Church leaders confront South African government on COVID-19 corruption

Corruption bedeviling South Africa recently has entered the fight against the novel-coronavirus, and church leaders are furious about it.

(Photo: Albin Hillert / WCC)Archbishop Thabo Makgoba has been outspoken from the pulpit. Makgoba, the Anglican archbishop of Cape Town, preaches during a July 19 interfaith prayer service, held at the Roman Catholic Emmanuel Cathedral in Durban, South Africa, during the 2016 International AIDS Conference.

The Anglican archbishop of Cape Town, Thabo Makgoba called on his President Cyril Ramaphosa to ensure that “hypocrites” and “thieves” in the ruling African National Congress return what they have stolen from the public and be sent to jail.

“In the Book of Kings, in the Old Testament, God tells Elijah to leave the cave to which he has retreated, and to engage with the world,” said Makgoba on Aug. 26.

“Similarly, today, God compels us as the Church to come out of our sanctuaries and to speak out about the conditions that afflict our people. If we don’t, then as Jesus says in Luke’s Gospel, the very stones will cry out.

“Today, Mr. President, our hearts, our souls, our bodies and our minds are consumed with the national crisis that faces South Africa,” said makgoa.

” The public’s money, life-saving money that is meant to provide oxygen to the breathless poor in the midst of a pandemic, has been misappropriated, stolen in brazen defiance of the commandment in the Book of Exodus which enjoins each of us: Thou shalt not steal.”

Last week World Health Organization Tedros Adhanom Ghebreyesus had said that corupt practices around medical safety gear for Covid19 health workers is tantamount to “murder”.

“Any type of corruption is unacceptable,” Tedros said at global webinar by the WHO.

“However, corruption related to PPE (personal protective equipment)… for me it’s actually murder. Because if health workers work without PPE, we’re risking their lives. And that also risks the lives of the people they serve.


“So it’s criminal and it’s murder and it has to stop.”

Brazil has also reported PPE corruption.

In South Africa reports that local government officials were hoarding and selling food donations meant for families without income during lockdown stimulated national debate.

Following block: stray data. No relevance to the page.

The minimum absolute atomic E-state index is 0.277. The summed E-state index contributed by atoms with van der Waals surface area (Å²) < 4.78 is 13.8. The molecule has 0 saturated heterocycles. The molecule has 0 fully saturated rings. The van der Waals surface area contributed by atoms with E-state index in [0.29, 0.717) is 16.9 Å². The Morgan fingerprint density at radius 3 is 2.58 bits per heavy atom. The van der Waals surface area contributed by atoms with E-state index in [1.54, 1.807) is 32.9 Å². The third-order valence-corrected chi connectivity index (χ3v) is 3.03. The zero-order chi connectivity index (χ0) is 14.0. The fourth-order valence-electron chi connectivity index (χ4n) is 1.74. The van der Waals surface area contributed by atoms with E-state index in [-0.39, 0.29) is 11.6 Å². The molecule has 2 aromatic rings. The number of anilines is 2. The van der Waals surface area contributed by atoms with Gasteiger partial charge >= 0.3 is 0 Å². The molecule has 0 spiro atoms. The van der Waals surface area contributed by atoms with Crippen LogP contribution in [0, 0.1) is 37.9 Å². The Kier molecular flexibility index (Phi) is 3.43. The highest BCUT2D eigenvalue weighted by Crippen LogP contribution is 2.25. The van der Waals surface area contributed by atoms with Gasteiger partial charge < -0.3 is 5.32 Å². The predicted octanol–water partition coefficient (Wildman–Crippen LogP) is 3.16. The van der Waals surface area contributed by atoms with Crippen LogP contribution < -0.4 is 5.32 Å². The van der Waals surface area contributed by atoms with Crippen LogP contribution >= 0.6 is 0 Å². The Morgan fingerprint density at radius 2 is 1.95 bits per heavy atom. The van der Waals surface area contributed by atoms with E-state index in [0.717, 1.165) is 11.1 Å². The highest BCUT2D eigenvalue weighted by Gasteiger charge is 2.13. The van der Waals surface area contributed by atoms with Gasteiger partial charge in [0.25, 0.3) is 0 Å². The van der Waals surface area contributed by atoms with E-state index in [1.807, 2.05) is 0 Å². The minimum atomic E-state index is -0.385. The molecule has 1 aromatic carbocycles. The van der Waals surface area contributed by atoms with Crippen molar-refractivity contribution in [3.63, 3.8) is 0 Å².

Meanwhile in Geneva, Tedros said that corruption which deprives health workers of appropriate personal protective equipment (PPE) threatened not only their lives but also the lives of their patients suffering from the novel coronavirus.

In South Africa, 115 COVID-19 new deaths on Aug. 28 brought the country’s death toll to 13,743, with 620 132 confirmed cases and 533,935 recoveries, News 24 reported.

Makgoba said, “Corrupt big-wigs who have joined your party, not to serve the common good but to enrich themselves, act with impunity – their attitudes are debilitating, life-drenching.

“At this time in the history of our country, we must draw a line in the sand. Thus, says the Lord, on whom our hope is founded, the hypocrites and the thieves must return the stolen treasures of the poor, and they must be dispatched to jail, where they must wear orange jumpsuits.”

The day before Makgoba’s statement a delegation led by the South African Council of Churches met with officials from the African National Congress to call for societal action against COVID-19 corruption, the World Council of Churches reported.


The delegation urged all who live in South Africa to reject corruption and unethical behavior.

As well as the South African Council of Churches, the delegation included the Ahmed Kathrada Foundation, Desmond and Leah Tutu Legacy Foundation, Nelson Mandela Foundation, Foundation for Human Rights and Council for the Advancement of South African Constitution.

“There comes a time when the moral depravity of some in positions of authority, and in the private sector, undermine the very notion of nationhood and the underlying value of public service,” said the statement.

“We are compelled to assert: This is not how we shall be known as a nation.”

The group called for transparency, accountability and ethical governance.

“The governing party leadership appears compromised within itself,” the church leaders said.

Such a breakdown at this level of “prepares the ground for the moral decay of the rest of society, resulting in the rule of law being undermined.”

They called on the ANC, which has ruled since 1994, and all political parties in South Africa to enter into a covenant based on a public commitment to accountability, responsiveness and openness.

Many church leaders had supported the ANC when it led the struggle against apartheid, but now they said, “the fight against corruption while elevating a leader who is facing corruption charges to a provincial legislature.”

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